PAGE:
Whereas Dean could never see a better future for himself because he believed his role was nothing more than a soldier, and Dean never believed he deserved to be saved, a lot of Sam’s early arc had been coming to terms with the fact that he was never meant to be saved. Sam believed in a better future – in college, in a family, in angels and Heaven. And even up until Trial and Error of last season, Sam saw a light at the end of this. When did it all change?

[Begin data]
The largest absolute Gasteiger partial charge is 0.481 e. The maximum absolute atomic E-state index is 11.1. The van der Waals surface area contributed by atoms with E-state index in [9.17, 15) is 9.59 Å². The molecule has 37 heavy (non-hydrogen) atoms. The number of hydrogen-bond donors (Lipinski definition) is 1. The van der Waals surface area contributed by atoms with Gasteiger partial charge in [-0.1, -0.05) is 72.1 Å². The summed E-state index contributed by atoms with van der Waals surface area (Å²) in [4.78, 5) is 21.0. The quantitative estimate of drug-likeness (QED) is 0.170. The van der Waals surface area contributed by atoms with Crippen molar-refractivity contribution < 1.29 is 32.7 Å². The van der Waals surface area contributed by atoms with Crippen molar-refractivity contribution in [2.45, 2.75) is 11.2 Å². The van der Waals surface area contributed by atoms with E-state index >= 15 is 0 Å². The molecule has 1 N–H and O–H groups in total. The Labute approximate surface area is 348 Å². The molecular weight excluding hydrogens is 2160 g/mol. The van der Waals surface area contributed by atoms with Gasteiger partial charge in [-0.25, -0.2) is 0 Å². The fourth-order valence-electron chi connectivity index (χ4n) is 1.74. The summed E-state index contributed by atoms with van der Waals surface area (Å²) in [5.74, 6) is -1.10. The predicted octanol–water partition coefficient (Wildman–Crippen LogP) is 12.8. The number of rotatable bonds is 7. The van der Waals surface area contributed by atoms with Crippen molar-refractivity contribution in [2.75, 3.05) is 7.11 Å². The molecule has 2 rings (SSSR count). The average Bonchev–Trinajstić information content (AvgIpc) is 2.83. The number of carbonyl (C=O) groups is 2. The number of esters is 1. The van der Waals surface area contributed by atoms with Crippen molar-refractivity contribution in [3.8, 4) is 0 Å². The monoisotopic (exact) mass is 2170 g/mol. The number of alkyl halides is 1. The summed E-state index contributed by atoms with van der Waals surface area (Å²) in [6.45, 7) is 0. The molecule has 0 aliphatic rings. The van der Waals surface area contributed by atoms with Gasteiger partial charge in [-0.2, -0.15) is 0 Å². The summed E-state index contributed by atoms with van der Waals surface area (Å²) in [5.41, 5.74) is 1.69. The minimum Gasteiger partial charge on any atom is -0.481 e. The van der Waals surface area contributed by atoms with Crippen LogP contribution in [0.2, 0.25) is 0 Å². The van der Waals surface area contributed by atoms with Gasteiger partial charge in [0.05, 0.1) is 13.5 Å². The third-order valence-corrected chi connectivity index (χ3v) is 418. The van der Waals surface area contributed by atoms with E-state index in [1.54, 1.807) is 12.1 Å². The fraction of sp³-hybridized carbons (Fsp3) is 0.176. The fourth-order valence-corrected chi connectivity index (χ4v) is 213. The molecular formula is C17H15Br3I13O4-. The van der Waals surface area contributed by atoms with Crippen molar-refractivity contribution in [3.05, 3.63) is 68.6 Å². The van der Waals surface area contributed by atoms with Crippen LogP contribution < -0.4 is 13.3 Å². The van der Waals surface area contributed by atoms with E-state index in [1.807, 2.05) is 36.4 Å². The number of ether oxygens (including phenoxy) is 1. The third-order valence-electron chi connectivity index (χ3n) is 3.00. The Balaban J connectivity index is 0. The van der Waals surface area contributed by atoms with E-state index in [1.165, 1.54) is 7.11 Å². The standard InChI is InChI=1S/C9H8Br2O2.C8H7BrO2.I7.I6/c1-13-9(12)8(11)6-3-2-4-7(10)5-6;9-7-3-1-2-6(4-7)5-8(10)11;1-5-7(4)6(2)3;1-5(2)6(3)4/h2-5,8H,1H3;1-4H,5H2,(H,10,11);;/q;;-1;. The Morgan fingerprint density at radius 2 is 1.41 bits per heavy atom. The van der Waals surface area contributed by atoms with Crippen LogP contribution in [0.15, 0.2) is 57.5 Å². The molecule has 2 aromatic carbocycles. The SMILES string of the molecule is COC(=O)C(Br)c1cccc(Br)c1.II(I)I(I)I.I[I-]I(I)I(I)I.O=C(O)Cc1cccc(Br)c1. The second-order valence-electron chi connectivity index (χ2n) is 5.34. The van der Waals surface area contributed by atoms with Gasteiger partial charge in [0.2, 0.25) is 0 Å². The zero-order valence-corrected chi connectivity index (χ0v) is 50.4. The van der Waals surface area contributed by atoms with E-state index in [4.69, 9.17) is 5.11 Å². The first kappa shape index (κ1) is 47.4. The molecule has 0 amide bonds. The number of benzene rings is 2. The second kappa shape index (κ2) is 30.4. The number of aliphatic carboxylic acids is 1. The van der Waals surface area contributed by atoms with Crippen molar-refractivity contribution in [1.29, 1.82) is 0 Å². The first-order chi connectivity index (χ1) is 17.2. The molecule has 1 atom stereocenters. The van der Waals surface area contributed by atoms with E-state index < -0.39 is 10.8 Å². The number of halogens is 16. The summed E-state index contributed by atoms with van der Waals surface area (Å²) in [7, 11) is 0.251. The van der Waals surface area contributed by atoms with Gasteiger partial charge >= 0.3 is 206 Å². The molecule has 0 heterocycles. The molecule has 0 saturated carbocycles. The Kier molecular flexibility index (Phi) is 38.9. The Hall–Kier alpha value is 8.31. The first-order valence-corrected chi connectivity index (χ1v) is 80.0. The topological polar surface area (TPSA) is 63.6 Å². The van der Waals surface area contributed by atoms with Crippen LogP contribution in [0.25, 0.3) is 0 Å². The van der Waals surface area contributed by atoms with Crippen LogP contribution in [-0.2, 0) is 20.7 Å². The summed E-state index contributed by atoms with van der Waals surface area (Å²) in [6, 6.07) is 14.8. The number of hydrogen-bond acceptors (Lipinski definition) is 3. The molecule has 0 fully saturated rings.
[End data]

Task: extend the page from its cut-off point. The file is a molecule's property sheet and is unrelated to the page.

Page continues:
Was it the disappointment in not completing the trials? That could have been a possibility, but Sam did make a choice in the end, and I don’t recall Sam expressing any deep regret about that choice in the early episodes this season. Was it the murder of Sarah Blake? Again, something that was never revisited after the episode in which she was killed. We’re being told this is a characteristic Sam has always had, but it’s not consistent with what we’ve seen. In Sacrifice, we were told that Sam has always felt like he’s disappointing Dean – but that’s transposing the Dean/John relationship and dynamic onto the Sam/Dean relationship. It just doesn’t fit. Dean didn’t ride Sam growing up the way John rided him. Dean has been very critical of Sam post-Ruby, but these wounds seem to go deeper than that.  Could it be the demon blood? Feeling damaged certainly influences one’s self-esteem, but Sam has never reacted to the blood like this before, and the blood has been with Sam since he was a child.